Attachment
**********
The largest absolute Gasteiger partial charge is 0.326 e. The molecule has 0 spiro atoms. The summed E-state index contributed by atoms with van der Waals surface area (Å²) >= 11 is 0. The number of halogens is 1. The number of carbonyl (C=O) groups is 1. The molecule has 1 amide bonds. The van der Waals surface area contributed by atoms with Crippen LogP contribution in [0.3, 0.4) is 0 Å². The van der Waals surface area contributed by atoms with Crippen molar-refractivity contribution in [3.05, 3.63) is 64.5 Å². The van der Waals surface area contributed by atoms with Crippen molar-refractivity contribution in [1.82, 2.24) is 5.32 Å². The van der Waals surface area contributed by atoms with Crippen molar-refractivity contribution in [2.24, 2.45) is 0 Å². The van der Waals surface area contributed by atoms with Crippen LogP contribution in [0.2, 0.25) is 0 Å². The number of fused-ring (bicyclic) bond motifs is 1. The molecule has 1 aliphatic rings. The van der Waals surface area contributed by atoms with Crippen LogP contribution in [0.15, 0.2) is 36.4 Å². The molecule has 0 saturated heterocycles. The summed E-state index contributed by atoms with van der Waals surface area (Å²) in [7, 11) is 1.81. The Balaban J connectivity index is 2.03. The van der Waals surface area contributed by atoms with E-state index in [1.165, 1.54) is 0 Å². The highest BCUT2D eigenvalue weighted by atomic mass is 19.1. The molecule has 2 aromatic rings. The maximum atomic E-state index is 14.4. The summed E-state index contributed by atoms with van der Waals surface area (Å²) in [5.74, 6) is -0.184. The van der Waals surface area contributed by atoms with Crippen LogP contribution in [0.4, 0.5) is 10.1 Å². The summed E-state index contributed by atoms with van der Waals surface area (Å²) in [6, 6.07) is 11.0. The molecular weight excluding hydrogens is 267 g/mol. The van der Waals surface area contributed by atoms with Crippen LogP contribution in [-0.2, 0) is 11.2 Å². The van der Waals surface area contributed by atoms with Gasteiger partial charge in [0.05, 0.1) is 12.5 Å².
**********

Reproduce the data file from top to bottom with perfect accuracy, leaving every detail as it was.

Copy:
The largest absolute Gasteiger partial charge is 0.326 e. The molecule has 0 spiro atoms. The summed E-state index contributed by atoms with van der Waals surface area (Å²) >= 11 is 0. The number of halogens is 1. The number of carbonyl (C=O) groups is 1. The molecule has 1 amide bonds. The van der Waals surface area contributed by atoms with Crippen LogP contribution in [0.3, 0.4) is 0 Å². The van der Waals surface area contributed by atoms with Crippen molar-refractivity contribution in [3.05, 3.63) is 64.5 Å². The van der Waals surface area contributed by atoms with Crippen molar-refractivity contribution in [1.82, 2.24) is 5.32 Å². The van der Waals surface area contributed by atoms with Crippen molar-refractivity contribution in [2.24, 2.45) is 0 Å². The van der Waals surface area contributed by atoms with Crippen LogP contribution in [0.2, 0.25) is 0 Å². The number of fused-ring (bicyclic) bond motifs is 1. The molecule has 1 aliphatic rings. The van der Waals surface area contributed by atoms with Crippen LogP contribution in [0.15, 0.2) is 36.4 Å². The molecule has 0 saturated heterocycles. The summed E-state index contributed by atoms with van der Waals surface area (Å²) in [7, 11) is 1.81. The Balaban J connectivity index is 2.03. The van der Waals surface area contributed by atoms with E-state index in [1.165, 1.54) is 0 Å². The highest BCUT2D eigenvalue weighted by atomic mass is 19.1. The molecule has 2 aromatic rings. The maximum atomic E-state index is 14.4. The summed E-state index contributed by atoms with van der Waals surface area (Å²) in [5.74, 6) is -0.184. The van der Waals surface area contributed by atoms with Crippen LogP contribution in [0.4, 0.5) is 10.1 Å². The summed E-state index contributed by atoms with van der Waals surface area (Å²) in [6, 6.07) is 11.0. The molecular weight excluding hydrogens is 267 g/mol. The van der Waals surface area contributed by atoms with Crippen LogP contribution in [-0.2, 0) is 11.2 Å². The van der Waals surface area contributed by atoms with Gasteiger partial charge in [0.05, 0.1) is 12.5 Å².